The Effect of Race, Provocation, and Sex Role Ideology on Attributions of Female Perpetrated IPV

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Belyea, Lauren




Few studies have jointly examined the effects of perpetrator/victim race and provocation on observer perceptions of intimate partner violence (IPV), especially in the context of female perpetration. In the current study, 511 undergraduate students from a Canadian university were randomly assigned to one of eight vignette conditions wherein the race of the perpetrator (Black, White), victim (Black, White), and verbal victim provocation (present, absent) were varied in a scenario of female perpetrated IPV. A mixed-methods design was used to assess observer perceptions of incident seriousness and attributions of blame. Victim provocation was the most significant predictor across all perception models, accounting for 31% of the explained variance in the model of victim blame. Moreover, some observer effects were reduced to non-significance once a measure of racial bias was introduced as a control variable. Overall findings highlight the need for resources concerning IPV identification and other outreach services on university campuses.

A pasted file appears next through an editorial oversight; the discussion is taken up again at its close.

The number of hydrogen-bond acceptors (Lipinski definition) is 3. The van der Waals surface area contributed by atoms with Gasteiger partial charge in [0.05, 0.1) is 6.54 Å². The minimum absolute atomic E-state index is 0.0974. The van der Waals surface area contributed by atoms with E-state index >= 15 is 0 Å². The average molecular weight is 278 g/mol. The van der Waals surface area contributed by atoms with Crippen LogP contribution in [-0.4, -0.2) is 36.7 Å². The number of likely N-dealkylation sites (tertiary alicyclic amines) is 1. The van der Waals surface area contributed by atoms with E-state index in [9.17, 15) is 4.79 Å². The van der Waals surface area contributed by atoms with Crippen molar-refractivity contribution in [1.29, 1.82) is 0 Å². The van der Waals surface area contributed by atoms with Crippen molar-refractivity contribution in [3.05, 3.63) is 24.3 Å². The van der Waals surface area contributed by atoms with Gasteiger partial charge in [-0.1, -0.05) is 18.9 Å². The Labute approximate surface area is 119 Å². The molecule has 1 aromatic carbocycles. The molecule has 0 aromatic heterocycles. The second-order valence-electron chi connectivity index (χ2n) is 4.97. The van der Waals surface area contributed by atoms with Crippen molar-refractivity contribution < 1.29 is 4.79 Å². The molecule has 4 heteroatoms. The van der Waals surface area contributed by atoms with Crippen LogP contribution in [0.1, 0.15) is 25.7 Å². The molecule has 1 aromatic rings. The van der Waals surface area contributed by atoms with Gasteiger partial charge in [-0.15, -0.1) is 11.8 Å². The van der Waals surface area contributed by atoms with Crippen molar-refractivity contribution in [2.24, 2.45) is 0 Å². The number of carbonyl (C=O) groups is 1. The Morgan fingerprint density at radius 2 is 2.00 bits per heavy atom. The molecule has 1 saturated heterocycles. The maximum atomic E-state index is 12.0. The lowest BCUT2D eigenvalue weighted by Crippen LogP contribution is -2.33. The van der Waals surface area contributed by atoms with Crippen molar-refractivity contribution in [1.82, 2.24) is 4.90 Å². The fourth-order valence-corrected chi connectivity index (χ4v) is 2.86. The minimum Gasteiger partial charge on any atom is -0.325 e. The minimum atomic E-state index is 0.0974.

Intimate partner violence




Carleton University

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